It was mildly disheartening to see the senescent B-boy panorama that accompanied the Stretch and Bob 20th reunion show. The photo captures radio days like an athletic reunion, where uniforms fit too tight and guts lose versus gravity. More ideal is a vintage image of what the Source once called The Greatest Hip Hop Show of All-Time (OF ALL-TIME). The end result of two dudes and a Columbia radio station transmitter, at the serendipitous crossroads between rap’s rise to the penthouse, and its concurrent yearning for basement rawness. The show starts with none other than a flashback freestyle featuring none other than Big L and a young Sean Carter. Billed as one of the Originators, Jay is halfway between his Kane and Kool G last fast rap worship and the post-Illmatic flow — pretending like “In My Lifetime” made noise out of the Tri-State area.
With several notable exceptions, few were concerned with the after-shocks away from the epicenter. There was too much damage and distortion reverberating within the Five Boroughs. Stretch and Bob had the greatest radio show of their time because of the usual reasons: taste, humor, aversion to morning show gimmickry and terrestrial radio sycophancy. But they also had the luxury of four straight hours to play whatever the fuck they wanted, with the possibility of drop-ins from Wu-Tang, DITC, or Boot Camp. With corporate monopolies crossed with largely unctuous Internet taste-making, we’ll probably never get another show like this.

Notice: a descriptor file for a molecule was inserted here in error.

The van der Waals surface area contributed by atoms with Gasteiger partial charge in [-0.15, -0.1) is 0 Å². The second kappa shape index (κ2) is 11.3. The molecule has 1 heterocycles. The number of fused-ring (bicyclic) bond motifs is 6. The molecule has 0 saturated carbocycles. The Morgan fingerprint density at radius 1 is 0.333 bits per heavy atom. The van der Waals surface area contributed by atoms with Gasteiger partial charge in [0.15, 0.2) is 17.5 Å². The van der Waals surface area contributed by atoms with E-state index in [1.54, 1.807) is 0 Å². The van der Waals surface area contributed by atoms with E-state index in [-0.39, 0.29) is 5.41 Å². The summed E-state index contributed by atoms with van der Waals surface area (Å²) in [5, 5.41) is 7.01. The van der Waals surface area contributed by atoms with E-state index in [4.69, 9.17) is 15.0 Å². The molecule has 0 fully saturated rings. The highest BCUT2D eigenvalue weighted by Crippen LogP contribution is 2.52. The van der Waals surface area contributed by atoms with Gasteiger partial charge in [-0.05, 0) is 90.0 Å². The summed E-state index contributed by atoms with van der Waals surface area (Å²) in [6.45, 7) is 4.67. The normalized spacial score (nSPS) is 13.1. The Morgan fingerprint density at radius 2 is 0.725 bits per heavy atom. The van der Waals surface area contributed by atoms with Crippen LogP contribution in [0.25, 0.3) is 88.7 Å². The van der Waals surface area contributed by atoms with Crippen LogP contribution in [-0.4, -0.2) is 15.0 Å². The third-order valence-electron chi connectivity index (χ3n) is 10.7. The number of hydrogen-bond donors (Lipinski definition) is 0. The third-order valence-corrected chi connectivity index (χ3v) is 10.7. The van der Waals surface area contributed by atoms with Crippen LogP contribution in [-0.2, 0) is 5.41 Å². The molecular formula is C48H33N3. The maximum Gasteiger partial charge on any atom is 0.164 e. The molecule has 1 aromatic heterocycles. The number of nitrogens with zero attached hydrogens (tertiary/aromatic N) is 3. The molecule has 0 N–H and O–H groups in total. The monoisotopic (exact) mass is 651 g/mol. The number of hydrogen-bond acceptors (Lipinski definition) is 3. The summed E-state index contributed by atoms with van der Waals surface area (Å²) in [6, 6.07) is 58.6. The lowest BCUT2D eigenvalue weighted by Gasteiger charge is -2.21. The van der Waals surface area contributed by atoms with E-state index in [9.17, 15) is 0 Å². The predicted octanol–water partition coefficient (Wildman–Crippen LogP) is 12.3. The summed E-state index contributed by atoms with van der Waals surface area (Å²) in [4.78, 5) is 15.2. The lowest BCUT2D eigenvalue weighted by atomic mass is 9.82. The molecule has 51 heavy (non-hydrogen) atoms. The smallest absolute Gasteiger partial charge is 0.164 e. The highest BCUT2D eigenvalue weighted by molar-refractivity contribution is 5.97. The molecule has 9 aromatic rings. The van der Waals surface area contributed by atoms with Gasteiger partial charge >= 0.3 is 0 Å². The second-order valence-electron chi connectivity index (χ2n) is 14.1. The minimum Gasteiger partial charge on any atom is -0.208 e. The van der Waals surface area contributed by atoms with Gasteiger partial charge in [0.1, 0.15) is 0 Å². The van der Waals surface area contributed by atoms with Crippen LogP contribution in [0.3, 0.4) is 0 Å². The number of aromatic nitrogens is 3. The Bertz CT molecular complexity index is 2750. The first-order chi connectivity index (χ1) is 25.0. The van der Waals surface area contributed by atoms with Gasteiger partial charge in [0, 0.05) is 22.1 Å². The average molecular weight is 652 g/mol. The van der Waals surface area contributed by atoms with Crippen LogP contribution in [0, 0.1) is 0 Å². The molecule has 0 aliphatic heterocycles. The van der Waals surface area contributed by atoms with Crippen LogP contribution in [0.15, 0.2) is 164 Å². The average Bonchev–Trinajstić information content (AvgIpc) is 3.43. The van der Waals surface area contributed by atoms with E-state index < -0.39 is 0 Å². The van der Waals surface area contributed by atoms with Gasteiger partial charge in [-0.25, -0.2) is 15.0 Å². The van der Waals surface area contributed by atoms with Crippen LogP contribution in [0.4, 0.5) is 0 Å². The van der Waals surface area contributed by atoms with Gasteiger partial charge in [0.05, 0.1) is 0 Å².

Now everyone with a cable connection has access to the right (or wrong) hundred blogs. Plenty of radio shows remain as excellent sub-cultural curators — most notably at the BBC and Internet-only bastions like Dublab. But a significant portion of Stretch and Bobbito’s importance stemmed from the issue of scarcity deftly addressed in Mark Richardson’s Pitchfork essay. For a West Coast rap junkie, getting the fix from one of those tapes was a minor miracle. It infused the music with a value and mystery that’s impossible today, unless you’re one of those people who genuinely cares about music unearthed from African cell phones (read: live in Williamsburg). Their power was partially derived from how they captured an ascendant movement, but also from the idea that unless you tracked down a tape, the moment was permanently confined to second-hand descriptions. More often, it was a myth you could never fully access. Your imagination was forced to run wild.
The Internet has allowed most of the programs to be a Megaupload file away. But that wonder has permanently scarred supply and demand ratios. With Squeeze Radio shutting up shop — another victim of a woeful year for those once hypnotized by the boom-bap — Stretch and Bob reunited once more to drop bombs, knowledge, and the answers to a thousand trivia questions. Sit down man and listen up.–Weiss
ZIP (via Alt Rap): Stretch & Bobbito — 20th Anniversary Show on KCRW (10/22/10)
ZIP (via HL) : V/A – XXL’s 20 Greatest Stretch & Bobbito Freestyles